DWI Courtesy Stop

I pulled onto the shoulder to check my GPS because I thought I missed my exit (knowing it was safer to stop and read it than drive down the road and read it). While I was reading the directions, an officer pulled up behind me and asked me to roll the window down.  He saw me stopped and said that, “as a courtesy,” he stopped to check on me.  He said he smelled alcohol when I put my window down and I was charged with a DWI. Can an officer just approach my car like that?

You did not mention in your question whether the police officer activated his blue lights.  Police officers are allowed to be courteous, and we encourage that.  Officers can casually approach people in public places and speak any time they want.  They cannot, however, use the blue lights to detain you and start an investigation unless the Officer has Reasonable Articulateable Suspicion that a crime is being committed.  However, if he is not making any show of Governmental Authority- no blue lights, no sharp knock on the window, nothing that differentiates the officer from a concerned citizen stopping to check on you, then there is no violation of the 4th Amendment.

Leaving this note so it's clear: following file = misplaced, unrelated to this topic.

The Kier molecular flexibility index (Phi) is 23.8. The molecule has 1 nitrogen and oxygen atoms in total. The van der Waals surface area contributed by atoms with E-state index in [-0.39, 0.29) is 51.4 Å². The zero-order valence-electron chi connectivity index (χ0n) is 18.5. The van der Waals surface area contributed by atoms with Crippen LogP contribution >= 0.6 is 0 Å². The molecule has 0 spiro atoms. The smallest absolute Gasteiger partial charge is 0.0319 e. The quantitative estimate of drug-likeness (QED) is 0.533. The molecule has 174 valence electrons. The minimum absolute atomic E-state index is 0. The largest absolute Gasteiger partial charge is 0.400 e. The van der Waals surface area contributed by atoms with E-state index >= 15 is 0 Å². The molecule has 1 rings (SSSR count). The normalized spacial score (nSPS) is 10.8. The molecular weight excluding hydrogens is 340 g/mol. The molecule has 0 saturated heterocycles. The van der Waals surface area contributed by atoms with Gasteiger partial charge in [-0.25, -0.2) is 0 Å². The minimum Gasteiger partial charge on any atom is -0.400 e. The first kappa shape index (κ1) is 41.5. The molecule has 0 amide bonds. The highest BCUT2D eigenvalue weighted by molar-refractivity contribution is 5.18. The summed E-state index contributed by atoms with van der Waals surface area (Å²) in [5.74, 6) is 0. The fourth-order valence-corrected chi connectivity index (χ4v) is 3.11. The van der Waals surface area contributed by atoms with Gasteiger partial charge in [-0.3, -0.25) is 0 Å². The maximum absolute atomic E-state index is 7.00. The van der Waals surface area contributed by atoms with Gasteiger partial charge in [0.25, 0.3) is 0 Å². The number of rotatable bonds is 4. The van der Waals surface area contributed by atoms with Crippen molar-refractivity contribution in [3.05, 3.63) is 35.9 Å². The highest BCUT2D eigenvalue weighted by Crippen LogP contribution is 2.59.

If the Officer put on blue lights, then you have been detained under the 4th Amendment.  Whether this is a violation depends largely on where you were.  A limited entrance interstate highway, or any other highway that prohibits stopping on the shoulder or only allows stopping for emergencies, will have the presumption that there was an emergency and you as the driver needed the officer.  Under the Public Caretaker Doctrine, the officer used blue lights to protect the motoring public, and there is no 4th Amendment violation.

If you were on a state highway where stopping on the shoulder is not prohibited or limited, then the use of blue lights detains you (you would have been charged if you had driven off and ignored the blue lights).  An officer cannot use the show of Governmental Authority (blue lights) to impose his “courtesy” upon someone else.  Be aware that the District Attorney will try to lead the officer into stating it was for “Public Safety,” but if the officer will be honest and testify that he was being courteous but did not see an immediate threat to the motoring public, your lawyer should be able to fight the stop.

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